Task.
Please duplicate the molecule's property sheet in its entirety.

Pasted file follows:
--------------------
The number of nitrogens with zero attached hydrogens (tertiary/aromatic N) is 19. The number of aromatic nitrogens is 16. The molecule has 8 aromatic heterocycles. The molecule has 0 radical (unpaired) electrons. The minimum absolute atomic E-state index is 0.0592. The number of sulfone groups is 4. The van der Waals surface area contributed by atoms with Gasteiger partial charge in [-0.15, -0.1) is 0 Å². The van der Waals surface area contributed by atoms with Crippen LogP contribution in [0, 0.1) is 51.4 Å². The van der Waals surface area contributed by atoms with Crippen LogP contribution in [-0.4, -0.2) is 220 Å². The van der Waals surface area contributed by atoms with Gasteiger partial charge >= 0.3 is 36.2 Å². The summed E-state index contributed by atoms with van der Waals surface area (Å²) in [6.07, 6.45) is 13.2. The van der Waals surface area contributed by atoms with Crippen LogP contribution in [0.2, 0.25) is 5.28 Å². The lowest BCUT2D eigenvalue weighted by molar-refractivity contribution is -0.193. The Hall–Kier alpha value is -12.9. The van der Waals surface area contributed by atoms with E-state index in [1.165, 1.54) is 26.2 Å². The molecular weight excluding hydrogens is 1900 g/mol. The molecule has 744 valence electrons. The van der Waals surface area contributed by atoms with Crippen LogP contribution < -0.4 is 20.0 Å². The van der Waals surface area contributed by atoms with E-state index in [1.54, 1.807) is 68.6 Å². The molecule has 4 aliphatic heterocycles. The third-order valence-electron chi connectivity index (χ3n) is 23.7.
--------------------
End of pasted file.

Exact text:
The number of nitrogens with zero attached hydrogens (tertiary/aromatic N) is 19. The number of aromatic nitrogens is 16. The molecule has 8 aromatic heterocycles. The molecule has 0 radical (unpaired) electrons. The minimum absolute atomic E-state index is 0.0592. The number of sulfone groups is 4. The van der Waals surface area contributed by atoms with Gasteiger partial charge in [-0.15, -0.1) is 0 Å². The van der Waals surface area contributed by atoms with Crippen LogP contribution in [0, 0.1) is 51.4 Å². The van der Waals surface area contributed by atoms with Crippen LogP contribution in [-0.4, -0.2) is 220 Å². The van der Waals surface area contributed by atoms with Gasteiger partial charge >= 0.3 is 36.2 Å². The summed E-state index contributed by atoms with van der Waals surface area (Å²) in [6.07, 6.45) is 13.2. The van der Waals surface area contributed by atoms with Crippen LogP contribution in [0.2, 0.25) is 5.28 Å². The lowest BCUT2D eigenvalue weighted by molar-refractivity contribution is -0.193. The Hall–Kier alpha value is -12.9. The van der Waals surface area contributed by atoms with E-state index in [1.165, 1.54) is 26.2 Å². The molecular weight excluding hydrogens is 1900 g/mol. The molecule has 744 valence electrons. The van der Waals surface area contributed by atoms with Crippen LogP contribution < -0.4 is 20.0 Å². The van der Waals surface area contributed by atoms with E-state index in [1.54, 1.807) is 68.6 Å². The molecule has 4 aliphatic heterocycles. The third-order valence-electron chi connectivity index (χ3n) is 23.7.